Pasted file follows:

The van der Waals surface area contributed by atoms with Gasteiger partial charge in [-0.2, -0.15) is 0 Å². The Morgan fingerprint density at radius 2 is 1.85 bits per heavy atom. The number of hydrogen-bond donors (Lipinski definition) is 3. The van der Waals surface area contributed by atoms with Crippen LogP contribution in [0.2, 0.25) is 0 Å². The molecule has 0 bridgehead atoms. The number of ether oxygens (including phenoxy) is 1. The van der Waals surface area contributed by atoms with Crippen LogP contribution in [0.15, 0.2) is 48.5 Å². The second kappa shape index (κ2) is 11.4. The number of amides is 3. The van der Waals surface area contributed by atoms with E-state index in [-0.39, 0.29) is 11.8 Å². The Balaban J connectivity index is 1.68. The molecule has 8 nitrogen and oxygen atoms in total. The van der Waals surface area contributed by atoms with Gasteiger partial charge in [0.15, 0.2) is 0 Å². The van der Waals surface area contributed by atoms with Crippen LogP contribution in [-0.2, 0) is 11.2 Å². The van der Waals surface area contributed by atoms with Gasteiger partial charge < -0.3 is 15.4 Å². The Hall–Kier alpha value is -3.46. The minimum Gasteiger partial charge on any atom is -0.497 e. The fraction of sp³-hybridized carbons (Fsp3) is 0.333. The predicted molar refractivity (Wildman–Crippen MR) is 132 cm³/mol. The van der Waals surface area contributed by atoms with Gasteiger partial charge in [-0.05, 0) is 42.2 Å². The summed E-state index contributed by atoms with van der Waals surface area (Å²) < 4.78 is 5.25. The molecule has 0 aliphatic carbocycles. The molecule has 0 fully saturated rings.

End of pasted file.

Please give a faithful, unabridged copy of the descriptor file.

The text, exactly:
The van der Waals surface area contributed by atoms with Gasteiger partial charge in [-0.2, -0.15) is 0 Å². The Morgan fingerprint density at radius 2 is 1.85 bits per heavy atom. The number of hydrogen-bond donors (Lipinski definition) is 3. The van der Waals surface area contributed by atoms with Crippen LogP contribution in [0.2, 0.25) is 0 Å². The molecule has 0 bridgehead atoms. The number of ether oxygens (including phenoxy) is 1. The van der Waals surface area contributed by atoms with Crippen LogP contribution in [0.15, 0.2) is 48.5 Å². The second kappa shape index (κ2) is 11.4. The number of amides is 3. The van der Waals surface area contributed by atoms with E-state index in [-0.39, 0.29) is 11.8 Å². The Balaban J connectivity index is 1.68. The molecule has 8 nitrogen and oxygen atoms in total. The van der Waals surface area contributed by atoms with Gasteiger partial charge in [0.15, 0.2) is 0 Å². The van der Waals surface area contributed by atoms with Crippen LogP contribution in [-0.2, 0) is 11.2 Å². The van der Waals surface area contributed by atoms with Gasteiger partial charge < -0.3 is 15.4 Å². The Hall–Kier alpha value is -3.46. The minimum Gasteiger partial charge on any atom is -0.497 e. The fraction of sp³-hybridized carbons (Fsp3) is 0.333. The predicted molar refractivity (Wildman–Crippen MR) is 132 cm³/mol. The van der Waals surface area contributed by atoms with Gasteiger partial charge in [-0.05, 0) is 42.2 Å². The summed E-state index contributed by atoms with van der Waals surface area (Å²) < 4.78 is 5.25. The molecule has 0 aliphatic carbocycles. The molecule has 0 fully saturated rings.